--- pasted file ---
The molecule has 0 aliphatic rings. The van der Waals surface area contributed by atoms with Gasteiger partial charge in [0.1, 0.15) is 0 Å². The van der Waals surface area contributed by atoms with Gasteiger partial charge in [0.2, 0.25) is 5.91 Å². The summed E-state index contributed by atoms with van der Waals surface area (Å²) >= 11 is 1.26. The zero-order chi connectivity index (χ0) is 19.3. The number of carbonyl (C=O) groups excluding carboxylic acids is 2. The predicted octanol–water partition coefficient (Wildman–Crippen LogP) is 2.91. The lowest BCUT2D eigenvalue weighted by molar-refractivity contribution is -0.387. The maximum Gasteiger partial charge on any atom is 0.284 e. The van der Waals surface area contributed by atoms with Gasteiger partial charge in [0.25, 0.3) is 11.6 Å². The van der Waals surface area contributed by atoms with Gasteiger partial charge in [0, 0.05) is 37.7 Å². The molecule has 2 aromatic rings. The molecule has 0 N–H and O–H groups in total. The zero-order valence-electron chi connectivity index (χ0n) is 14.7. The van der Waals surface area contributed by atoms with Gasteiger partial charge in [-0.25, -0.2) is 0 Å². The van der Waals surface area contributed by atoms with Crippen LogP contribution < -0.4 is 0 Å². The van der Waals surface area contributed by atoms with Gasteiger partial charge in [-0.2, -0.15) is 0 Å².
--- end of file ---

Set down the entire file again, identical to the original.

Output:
The molecule has 0 aliphatic rings. The van der Waals surface area contributed by atoms with Gasteiger partial charge in [0.1, 0.15) is 0 Å². The van der Waals surface area contributed by atoms with Gasteiger partial charge in [0.2, 0.25) is 5.91 Å². The summed E-state index contributed by atoms with van der Waals surface area (Å²) >= 11 is 1.26. The zero-order chi connectivity index (χ0) is 19.3. The number of carbonyl (C=O) groups excluding carboxylic acids is 2. The predicted octanol–water partition coefficient (Wildman–Crippen LogP) is 2.91. The lowest BCUT2D eigenvalue weighted by molar-refractivity contribution is -0.387. The maximum Gasteiger partial charge on any atom is 0.284 e. The van der Waals surface area contributed by atoms with Gasteiger partial charge in [0.25, 0.3) is 11.6 Å². The van der Waals surface area contributed by atoms with Gasteiger partial charge in [0, 0.05) is 37.7 Å². The molecule has 2 aromatic rings. The molecule has 0 N–H and O–H groups in total. The zero-order valence-electron chi connectivity index (χ0n) is 14.7. The van der Waals surface area contributed by atoms with Gasteiger partial charge in [-0.25, -0.2) is 0 Å². The van der Waals surface area contributed by atoms with Crippen LogP contribution < -0.4 is 0 Å². The van der Waals surface area contributed by atoms with Gasteiger partial charge in [-0.2, -0.15) is 0 Å².